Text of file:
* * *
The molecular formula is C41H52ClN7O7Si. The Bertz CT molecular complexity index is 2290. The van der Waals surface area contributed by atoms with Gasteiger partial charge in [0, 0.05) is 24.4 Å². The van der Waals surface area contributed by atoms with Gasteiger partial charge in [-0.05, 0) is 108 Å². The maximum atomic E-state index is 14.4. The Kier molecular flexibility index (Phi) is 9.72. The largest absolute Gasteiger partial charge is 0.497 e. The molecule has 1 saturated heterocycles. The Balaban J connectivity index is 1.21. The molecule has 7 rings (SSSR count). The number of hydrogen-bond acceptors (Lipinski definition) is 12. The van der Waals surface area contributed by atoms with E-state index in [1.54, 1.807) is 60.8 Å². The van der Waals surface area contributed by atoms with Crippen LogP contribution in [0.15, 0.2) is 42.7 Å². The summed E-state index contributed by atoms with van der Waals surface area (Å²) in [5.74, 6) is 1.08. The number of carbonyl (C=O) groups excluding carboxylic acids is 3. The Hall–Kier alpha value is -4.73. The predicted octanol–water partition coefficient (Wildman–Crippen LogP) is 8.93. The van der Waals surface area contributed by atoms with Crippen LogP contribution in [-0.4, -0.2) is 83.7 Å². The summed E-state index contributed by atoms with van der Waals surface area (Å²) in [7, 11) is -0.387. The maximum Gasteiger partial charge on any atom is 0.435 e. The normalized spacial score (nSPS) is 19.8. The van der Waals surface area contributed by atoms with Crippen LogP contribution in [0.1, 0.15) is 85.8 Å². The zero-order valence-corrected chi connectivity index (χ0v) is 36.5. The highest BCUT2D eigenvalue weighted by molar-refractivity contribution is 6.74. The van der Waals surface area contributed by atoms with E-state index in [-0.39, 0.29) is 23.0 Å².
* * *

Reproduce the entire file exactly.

The molecular formula is C41H52ClN7O7Si. The Bertz CT molecular complexity index is 2290. The van der Waals surface area contributed by atoms with Gasteiger partial charge in [0, 0.05) is 24.4 Å². The van der Waals surface area contributed by atoms with Gasteiger partial charge in [-0.05, 0) is 108 Å². The maximum atomic E-state index is 14.4. The Kier molecular flexibility index (Phi) is 9.72. The largest absolute Gasteiger partial charge is 0.497 e. The molecule has 1 saturated heterocycles. The Balaban J connectivity index is 1.21. The molecule has 7 rings (SSSR count). The number of hydrogen-bond acceptors (Lipinski definition) is 12. The van der Waals surface area contributed by atoms with E-state index in [1.54, 1.807) is 60.8 Å². The van der Waals surface area contributed by atoms with Crippen LogP contribution in [0.15, 0.2) is 42.7 Å². The summed E-state index contributed by atoms with van der Waals surface area (Å²) in [5.74, 6) is 1.08. The number of carbonyl (C=O) groups excluding carboxylic acids is 3. The Hall–Kier alpha value is -4.73. The predicted octanol–water partition coefficient (Wildman–Crippen LogP) is 8.93. The van der Waals surface area contributed by atoms with Crippen LogP contribution in [-0.4, -0.2) is 83.7 Å². The summed E-state index contributed by atoms with van der Waals surface area (Å²) in [7, 11) is -0.387. The maximum Gasteiger partial charge on any atom is 0.435 e. The normalized spacial score (nSPS) is 19.8. The van der Waals surface area contributed by atoms with Crippen LogP contribution in [0.1, 0.15) is 85.8 Å². The zero-order valence-corrected chi connectivity index (χ0v) is 36.5. The highest BCUT2D eigenvalue weighted by molar-refractivity contribution is 6.74. The van der Waals surface area contributed by atoms with E-state index in [-0.39, 0.29) is 23.0 Å².